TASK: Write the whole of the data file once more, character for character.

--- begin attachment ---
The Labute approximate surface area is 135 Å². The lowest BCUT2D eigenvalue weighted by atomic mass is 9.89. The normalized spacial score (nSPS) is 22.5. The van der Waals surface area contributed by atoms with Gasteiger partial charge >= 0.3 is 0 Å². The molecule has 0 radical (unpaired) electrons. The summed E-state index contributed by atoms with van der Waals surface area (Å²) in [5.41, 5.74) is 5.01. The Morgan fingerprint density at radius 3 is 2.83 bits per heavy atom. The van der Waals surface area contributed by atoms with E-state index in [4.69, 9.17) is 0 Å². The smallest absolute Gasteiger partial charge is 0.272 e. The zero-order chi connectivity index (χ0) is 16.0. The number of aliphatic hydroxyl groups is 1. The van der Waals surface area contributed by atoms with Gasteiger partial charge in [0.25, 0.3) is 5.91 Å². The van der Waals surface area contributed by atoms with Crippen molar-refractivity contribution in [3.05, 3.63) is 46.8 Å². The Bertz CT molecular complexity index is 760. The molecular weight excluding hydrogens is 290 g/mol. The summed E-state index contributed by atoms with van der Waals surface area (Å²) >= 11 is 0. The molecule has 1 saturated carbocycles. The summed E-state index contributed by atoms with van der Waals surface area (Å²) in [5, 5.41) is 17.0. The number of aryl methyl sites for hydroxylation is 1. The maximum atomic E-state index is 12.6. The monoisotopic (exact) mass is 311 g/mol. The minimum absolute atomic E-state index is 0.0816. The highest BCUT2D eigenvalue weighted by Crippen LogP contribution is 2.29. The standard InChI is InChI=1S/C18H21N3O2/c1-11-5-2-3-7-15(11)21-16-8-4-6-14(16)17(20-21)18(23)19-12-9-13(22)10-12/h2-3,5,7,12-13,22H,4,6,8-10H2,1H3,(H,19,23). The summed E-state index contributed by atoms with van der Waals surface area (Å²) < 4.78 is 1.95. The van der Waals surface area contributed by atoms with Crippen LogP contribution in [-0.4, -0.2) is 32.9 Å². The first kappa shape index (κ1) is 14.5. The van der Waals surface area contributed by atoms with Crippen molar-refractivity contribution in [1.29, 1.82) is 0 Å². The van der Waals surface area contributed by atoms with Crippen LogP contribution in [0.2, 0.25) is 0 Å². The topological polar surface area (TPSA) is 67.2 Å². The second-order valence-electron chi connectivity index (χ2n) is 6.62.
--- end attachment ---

The Labute approximate surface area is 135 Å². The lowest BCUT2D eigenvalue weighted by atomic mass is 9.89. The normalized spacial score (nSPS) is 22.5. The van der Waals surface area contributed by atoms with Gasteiger partial charge >= 0.3 is 0 Å². The molecule has 0 radical (unpaired) electrons. The summed E-state index contributed by atoms with van der Waals surface area (Å²) in [5.41, 5.74) is 5.01. The Morgan fingerprint density at radius 3 is 2.83 bits per heavy atom. The van der Waals surface area contributed by atoms with E-state index in [4.69, 9.17) is 0 Å². The smallest absolute Gasteiger partial charge is 0.272 e. The zero-order chi connectivity index (χ0) is 16.0. The number of aliphatic hydroxyl groups is 1. The van der Waals surface area contributed by atoms with Gasteiger partial charge in [0.25, 0.3) is 5.91 Å². The van der Waals surface area contributed by atoms with Crippen molar-refractivity contribution in [3.05, 3.63) is 46.8 Å². The Bertz CT molecular complexity index is 760. The molecular weight excluding hydrogens is 290 g/mol. The summed E-state index contributed by atoms with van der Waals surface area (Å²) >= 11 is 0. The molecule has 1 saturated carbocycles. The summed E-state index contributed by atoms with van der Waals surface area (Å²) in [5, 5.41) is 17.0. The number of aryl methyl sites for hydroxylation is 1. The maximum atomic E-state index is 12.6. The monoisotopic (exact) mass is 311 g/mol. The minimum absolute atomic E-state index is 0.0816. The highest BCUT2D eigenvalue weighted by Crippen LogP contribution is 2.29. The standard InChI is InChI=1S/C18H21N3O2/c1-11-5-2-3-7-15(11)21-16-8-4-6-14(16)17(20-21)18(23)19-12-9-13(22)10-12/h2-3,5,7,12-13,22H,4,6,8-10H2,1H3,(H,19,23). The summed E-state index contributed by atoms with van der Waals surface area (Å²) < 4.78 is 1.95. The van der Waals surface area contributed by atoms with Crippen LogP contribution in [-0.4, -0.2) is 32.9 Å². The first kappa shape index (κ1) is 14.5. The van der Waals surface area contributed by atoms with Crippen molar-refractivity contribution in [1.29, 1.82) is 0 Å². The van der Waals surface area contributed by atoms with Crippen LogP contribution in [0.2, 0.25) is 0 Å². The topological polar surface area (TPSA) is 67.2 Å². The second-order valence-electron chi connectivity index (χ2n) is 6.62.